101. Beginning Spanish I.
SPA 101 follows a proficiency-oriented, task-based approach to develop skills in reading, listening, speaking and writing which prepares students to express themselves meaningfully in Spanish in simple situations ranging from describing themselves and others to talking about familiar topics in the present. The course introduces students to basic grammatical concepts and vocabulary, as well as the cultures of the Spanish-speaking world. Spanish is the primary language of instruction and class time is used for interactive practice. Offered every Fall.
102. Beginning Spanish II.
Following a communicative approach, SPA 102 builds on the reading, listening, speaking and writing skills developed in SPA 101.The course prepares students to express themselves meaningfully in Spanish and engage in situations ranging from giving instructions to talking about the past. The course expands on the grammatical concepts and vocabulary studied in SPA 101 while deepening students’ understanding of Spanish-speaking cultures. Spanish is the primary language of instruction and class time is used for interactive practice in meaningful contexts. Prerequisite: SPA 101 or equivalent.
Aldea-Agudo, Anderson, Liu, Stachura
201. Intermediate Spanish I. (LS)
Following a communicative approach, SPA 201 builds on the reading, listening, writing and speaking skills developed in SPA 101 and 102. This course prepares students to express themselves meaningfully in increasingly complex situations, ranging from giving detailed opinions to hypothesizing about the future. The course expands on the grammatical concepts and vocabulary studied in SPA 101 and 102 and fosters critical thinking in a variety of cultural contexts. Spanish is the primary language of instruction and class time is used for interactive practice in meaningful contexts. Prerequisite: SPA 102 or placement.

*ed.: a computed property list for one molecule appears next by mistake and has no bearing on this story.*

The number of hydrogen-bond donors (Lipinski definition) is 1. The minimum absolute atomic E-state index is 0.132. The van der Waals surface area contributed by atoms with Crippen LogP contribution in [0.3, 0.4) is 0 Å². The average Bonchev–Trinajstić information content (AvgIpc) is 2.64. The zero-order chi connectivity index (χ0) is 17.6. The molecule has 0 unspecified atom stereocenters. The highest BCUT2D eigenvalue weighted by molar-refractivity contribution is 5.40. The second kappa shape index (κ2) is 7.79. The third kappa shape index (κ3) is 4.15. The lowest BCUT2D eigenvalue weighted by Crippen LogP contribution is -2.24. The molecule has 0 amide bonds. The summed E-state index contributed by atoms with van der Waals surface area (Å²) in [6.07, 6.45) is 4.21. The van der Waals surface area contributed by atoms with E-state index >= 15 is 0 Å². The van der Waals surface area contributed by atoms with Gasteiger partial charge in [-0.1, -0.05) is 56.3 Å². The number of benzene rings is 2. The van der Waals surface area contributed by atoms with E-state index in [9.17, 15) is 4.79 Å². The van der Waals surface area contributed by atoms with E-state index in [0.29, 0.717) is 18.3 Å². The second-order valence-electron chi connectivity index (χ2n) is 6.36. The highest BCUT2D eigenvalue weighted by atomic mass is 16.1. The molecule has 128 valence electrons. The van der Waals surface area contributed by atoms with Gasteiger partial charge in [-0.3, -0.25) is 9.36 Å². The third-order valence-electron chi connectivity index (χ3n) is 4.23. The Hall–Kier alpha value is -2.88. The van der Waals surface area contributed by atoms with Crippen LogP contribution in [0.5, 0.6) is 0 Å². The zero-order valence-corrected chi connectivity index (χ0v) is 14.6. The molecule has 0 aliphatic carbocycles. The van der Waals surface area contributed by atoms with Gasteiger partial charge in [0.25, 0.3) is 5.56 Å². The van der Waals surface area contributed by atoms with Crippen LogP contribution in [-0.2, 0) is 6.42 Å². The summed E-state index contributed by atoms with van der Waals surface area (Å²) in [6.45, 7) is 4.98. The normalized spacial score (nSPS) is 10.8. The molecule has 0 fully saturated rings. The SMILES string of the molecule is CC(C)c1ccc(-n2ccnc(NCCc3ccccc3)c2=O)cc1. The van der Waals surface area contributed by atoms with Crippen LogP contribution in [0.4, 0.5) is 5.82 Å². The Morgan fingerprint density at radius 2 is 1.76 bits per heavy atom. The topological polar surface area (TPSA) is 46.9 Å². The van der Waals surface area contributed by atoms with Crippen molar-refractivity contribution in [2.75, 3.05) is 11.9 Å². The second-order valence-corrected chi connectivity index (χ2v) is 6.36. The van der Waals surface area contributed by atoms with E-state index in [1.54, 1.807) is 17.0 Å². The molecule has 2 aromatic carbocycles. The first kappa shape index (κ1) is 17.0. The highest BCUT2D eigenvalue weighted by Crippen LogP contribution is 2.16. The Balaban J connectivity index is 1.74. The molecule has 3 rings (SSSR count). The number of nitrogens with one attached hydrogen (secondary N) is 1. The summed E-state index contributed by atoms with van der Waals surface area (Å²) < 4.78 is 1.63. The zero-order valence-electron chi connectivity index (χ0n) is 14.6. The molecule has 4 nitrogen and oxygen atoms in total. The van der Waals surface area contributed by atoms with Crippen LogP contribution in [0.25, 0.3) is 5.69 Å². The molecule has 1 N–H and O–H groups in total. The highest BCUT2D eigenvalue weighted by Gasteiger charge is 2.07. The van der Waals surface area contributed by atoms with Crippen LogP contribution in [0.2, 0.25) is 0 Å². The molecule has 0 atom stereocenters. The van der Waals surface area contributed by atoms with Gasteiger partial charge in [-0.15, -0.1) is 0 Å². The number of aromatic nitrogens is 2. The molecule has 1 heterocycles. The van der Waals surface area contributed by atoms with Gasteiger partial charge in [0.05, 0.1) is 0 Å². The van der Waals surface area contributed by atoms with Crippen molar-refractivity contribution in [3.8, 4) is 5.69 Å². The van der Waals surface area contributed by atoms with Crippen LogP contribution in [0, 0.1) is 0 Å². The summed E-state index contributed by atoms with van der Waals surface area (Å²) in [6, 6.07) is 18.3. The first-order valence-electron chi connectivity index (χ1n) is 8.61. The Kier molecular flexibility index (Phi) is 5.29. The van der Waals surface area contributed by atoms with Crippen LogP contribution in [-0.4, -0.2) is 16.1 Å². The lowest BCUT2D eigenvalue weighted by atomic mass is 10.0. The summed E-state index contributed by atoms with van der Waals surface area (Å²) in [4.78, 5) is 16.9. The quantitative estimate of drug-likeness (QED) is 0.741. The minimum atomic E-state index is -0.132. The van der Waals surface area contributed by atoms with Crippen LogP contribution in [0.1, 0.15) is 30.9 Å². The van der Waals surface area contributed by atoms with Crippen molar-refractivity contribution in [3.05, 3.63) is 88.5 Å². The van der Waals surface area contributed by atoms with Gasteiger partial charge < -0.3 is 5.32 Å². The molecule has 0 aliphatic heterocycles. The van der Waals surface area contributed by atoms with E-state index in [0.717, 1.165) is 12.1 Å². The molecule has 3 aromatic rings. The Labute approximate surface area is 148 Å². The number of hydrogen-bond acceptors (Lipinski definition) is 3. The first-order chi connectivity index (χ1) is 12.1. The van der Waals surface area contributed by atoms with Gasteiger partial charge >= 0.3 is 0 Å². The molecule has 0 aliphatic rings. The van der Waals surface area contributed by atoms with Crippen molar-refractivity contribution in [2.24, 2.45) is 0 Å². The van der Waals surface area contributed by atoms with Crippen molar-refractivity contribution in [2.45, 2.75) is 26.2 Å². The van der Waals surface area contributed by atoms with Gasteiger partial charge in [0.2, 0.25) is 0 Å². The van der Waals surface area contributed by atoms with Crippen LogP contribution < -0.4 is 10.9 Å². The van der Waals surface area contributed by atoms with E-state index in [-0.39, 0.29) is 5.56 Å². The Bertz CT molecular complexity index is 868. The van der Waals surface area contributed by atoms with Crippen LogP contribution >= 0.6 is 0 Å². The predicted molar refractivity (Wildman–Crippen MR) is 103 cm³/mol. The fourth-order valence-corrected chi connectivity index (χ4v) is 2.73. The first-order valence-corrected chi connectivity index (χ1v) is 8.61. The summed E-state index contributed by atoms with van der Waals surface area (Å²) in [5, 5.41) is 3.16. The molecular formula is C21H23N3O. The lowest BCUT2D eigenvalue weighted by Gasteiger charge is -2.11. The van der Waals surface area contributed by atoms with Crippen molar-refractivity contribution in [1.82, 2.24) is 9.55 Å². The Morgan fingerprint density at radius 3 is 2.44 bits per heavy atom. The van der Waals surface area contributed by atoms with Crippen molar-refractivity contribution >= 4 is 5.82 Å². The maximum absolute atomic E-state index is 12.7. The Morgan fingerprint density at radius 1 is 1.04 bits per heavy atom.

Armstrong, Anderson, Caamaño, Cox
202. Intermediate Spanish II. (H)
Following a communicative approach, SPA 202 builds on the skills developed in the SPA 101-201 sequence with an emphasis on oral and written expression. Class discussions go beyond familiar themes to place greater emphasis on cultural topics and current events. The course reviews and practices key grammatical concepts preparing students to support a personal opinion, debate ideas with others and develop hypotheses. Spanish is the primary language of instruction and class time is used for interactive practice in meaningful contexts. Prerequisite: SPA 201 or placement.
221. Grammar, Conversation and Composition. (H)
Oral practice directed toward greater fluency in the spoken language. Discussion and reports of current events and literary selections. Emphasis is placed on achieving fluency in the spoken language, with secondary emphasis on reading and writing. Prerequisite: SPA 202 or placement. Anderson, Ruiz-Alfaro, Stachura
222. Advanced Conversation and Composition. (H)
A continuation of SPA 221. Practice directed toward greater fluency in the written language. Oral discussion and written reports on current events and contemporary cultural and literary topics. Emphasis is placed on developing students’ ability to read and write in Spanish, with a secondary emphasis on aural and oral skills. Prerequisite: SPA 202 or placement.
291. Directed Reading.
Tutorial for students having completed SPA 221. Students who have a special interest may arrange a tutorial with a faculty member. Enrollment is conditional on instructor’s permission.
301. Spanish Grammar. (H)